After this trimming process, my investment holdings will only consist of two simple portfolios:

  • value-stocks.
  • long-term growth stocks.

the value-stocks is an experimental portfolio set up to examine the net-working-capital approach. All my future savings will be invested into long-term growth stocks.

Hope that this trimming decision will make my investment life simple and easy in the future.


01 March 2010

IQ Group Holdings Bhd

This is the new company being bought into my value-stock portfolio today.

I bought it at 50sen, which is a discount of more than 40% from its net-working-capital per share (based on its Dec-2009 report).

Other good criteria of this company:

  • Plenty of cash (about 35 sen per share).
  • zero borrowings.
The stock is currently trading near its historical low price. The PE ratio is around 10, based on its three years average earning of FY2007~2009.

The company was listed on Bursa since 2005. Its profitability had been falling through these years, and suffered a small amount of lost in FY2009. It stopped paying dividend since 2008.

For the FY2010, a profit of 2.5 sen per share was recorded for the 9-month period ending Dec-2009. No dividend had been declared yet.

The investment decision today is kind of Walter Schloss' style. Walter likes to purchase companies when they were facing problem, i.e. when their profit and dividend fell, provided that the company had no debt. And he likes to bought companies at prices near their historical low.


28 February 2010

Great Investor -- Walter Schloss.

One of the greatest successor of Graham's value-investment philosophy.

It's because of him, that I had decided to start an experimental portfolio applying Graham's net-working-capital strategy. During his investment lifetime of nearly 50 years, Walter had achieved an incredible return rate of about 20% p.a..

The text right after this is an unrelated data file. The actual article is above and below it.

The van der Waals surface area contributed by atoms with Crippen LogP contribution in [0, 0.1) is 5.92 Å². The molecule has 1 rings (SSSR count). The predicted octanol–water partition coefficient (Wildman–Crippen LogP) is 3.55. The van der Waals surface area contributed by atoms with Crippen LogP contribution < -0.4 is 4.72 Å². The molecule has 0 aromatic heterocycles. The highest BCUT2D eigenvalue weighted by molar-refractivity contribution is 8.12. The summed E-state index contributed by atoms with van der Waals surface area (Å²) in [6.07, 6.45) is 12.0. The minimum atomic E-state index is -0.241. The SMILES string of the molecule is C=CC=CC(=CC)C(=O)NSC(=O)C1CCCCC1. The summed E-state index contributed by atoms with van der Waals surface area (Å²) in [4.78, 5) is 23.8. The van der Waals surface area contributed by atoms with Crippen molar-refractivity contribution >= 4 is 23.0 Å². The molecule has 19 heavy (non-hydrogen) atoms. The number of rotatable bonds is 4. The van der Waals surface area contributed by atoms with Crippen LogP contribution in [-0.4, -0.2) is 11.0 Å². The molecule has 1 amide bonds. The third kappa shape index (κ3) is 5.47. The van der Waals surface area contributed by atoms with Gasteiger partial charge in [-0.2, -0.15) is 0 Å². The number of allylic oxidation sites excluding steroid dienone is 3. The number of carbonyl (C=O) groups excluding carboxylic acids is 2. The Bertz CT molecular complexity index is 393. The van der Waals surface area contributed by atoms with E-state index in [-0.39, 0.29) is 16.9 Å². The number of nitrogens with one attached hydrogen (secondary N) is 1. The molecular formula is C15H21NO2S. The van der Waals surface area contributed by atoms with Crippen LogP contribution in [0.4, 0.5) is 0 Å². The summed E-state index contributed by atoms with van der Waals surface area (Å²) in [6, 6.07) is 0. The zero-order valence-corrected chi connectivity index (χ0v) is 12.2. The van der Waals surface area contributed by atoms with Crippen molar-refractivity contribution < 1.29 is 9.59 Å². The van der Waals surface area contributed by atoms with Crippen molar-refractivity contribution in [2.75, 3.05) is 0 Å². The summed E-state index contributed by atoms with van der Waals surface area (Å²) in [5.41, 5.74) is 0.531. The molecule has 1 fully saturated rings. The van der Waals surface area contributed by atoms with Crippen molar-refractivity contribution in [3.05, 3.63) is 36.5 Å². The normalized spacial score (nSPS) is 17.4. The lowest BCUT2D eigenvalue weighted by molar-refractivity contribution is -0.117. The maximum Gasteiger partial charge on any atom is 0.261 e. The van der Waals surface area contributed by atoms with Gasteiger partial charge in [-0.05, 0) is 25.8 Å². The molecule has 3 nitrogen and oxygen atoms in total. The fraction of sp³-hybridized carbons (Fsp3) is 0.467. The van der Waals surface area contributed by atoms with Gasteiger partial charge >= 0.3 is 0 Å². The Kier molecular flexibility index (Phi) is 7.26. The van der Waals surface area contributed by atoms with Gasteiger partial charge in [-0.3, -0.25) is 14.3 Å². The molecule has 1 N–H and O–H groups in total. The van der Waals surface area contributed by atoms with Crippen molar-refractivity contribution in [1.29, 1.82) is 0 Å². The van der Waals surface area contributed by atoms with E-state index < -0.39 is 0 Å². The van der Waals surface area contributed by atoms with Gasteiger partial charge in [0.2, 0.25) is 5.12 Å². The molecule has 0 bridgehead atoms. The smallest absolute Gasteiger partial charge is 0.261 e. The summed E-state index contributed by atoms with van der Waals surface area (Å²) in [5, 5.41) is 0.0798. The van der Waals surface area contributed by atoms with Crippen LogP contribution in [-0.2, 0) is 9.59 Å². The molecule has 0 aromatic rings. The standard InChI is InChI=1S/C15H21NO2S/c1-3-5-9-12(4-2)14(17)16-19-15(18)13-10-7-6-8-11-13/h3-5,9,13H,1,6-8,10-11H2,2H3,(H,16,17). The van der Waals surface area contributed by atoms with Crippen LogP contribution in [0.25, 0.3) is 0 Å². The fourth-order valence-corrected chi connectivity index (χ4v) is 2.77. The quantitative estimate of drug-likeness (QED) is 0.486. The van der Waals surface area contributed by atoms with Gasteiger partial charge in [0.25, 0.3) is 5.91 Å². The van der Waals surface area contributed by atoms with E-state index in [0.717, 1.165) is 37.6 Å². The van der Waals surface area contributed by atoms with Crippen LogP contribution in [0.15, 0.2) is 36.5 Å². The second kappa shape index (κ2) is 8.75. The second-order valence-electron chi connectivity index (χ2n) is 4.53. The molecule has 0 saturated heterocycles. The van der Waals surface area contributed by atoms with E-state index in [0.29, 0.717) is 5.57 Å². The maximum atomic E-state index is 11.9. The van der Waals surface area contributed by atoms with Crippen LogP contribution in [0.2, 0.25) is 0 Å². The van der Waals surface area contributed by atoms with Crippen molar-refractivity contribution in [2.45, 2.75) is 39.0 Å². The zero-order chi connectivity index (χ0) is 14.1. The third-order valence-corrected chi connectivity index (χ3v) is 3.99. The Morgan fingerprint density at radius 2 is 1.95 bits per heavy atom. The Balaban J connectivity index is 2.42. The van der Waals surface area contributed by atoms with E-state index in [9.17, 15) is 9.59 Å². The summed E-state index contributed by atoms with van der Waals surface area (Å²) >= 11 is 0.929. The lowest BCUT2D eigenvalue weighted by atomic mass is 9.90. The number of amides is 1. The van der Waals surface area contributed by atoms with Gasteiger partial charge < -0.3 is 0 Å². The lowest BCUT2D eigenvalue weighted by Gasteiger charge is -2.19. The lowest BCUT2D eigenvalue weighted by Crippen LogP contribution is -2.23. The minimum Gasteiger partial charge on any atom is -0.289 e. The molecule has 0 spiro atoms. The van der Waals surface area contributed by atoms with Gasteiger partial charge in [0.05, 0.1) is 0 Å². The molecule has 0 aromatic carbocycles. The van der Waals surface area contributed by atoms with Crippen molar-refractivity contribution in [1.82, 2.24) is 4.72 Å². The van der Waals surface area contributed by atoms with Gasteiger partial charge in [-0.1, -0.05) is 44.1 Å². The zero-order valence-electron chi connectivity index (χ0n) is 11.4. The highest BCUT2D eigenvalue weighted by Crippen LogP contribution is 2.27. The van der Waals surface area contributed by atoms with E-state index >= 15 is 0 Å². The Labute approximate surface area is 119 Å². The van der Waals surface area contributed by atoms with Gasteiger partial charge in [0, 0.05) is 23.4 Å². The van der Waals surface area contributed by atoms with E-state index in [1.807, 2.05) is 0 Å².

Yet, a lots of people never heard about him.

So, this is a short introduction about Walter Schloss (more precisely, a short summary of what I've read about him on the internet).


Walter never went to college. He was employed and worked in Graham's firm for nearly ten years. When Graham decided to retire and winding up his firm on 1955, he introduced Walter to some of his clients. And that's how Walter started his own career, with a "net-working-capital" fund.

Walter's investment style is very different from Warren Buffett's. While picking stocks, Walter focus only on tangible asset. He always had a well diversified portfolio, holding more than 100 stocks most of the time.

Walter describe himself as:

  • doesn't like to lose money.
  • doesn't understand business.
  • not good in judging people.
  • didn't visit the companies that he invest, or talk to the management.
  • never predict the market, never bothered about economics.
  • likes to invest in company that has very little or no debt.
  • likes to see that a big portion of a company's stock owned by the management.
  • likes to buy companies that are facing problem. (when their earnings and dividends drop)


Anybody who likes to understand more about Walter, here's some good links:


19 February 2010

A new framework for my Value-stock-Portfolio.


I started this experimental portfolio since 2008 (see here). After two years of practicing, I had done some review and had decided to make some modification on the strategy framework.


Entry strategy:

  • buy at price lower than 70% of net-working-capital.

a single criterion for stock selection.

This is to make my strategy as simple as possible. In the past two years, I found that it's not hard to find a number of stocks that fulfill this criterion. However, those companies that are suffering lost, or having problem of management's integrity, are definitely out of the list.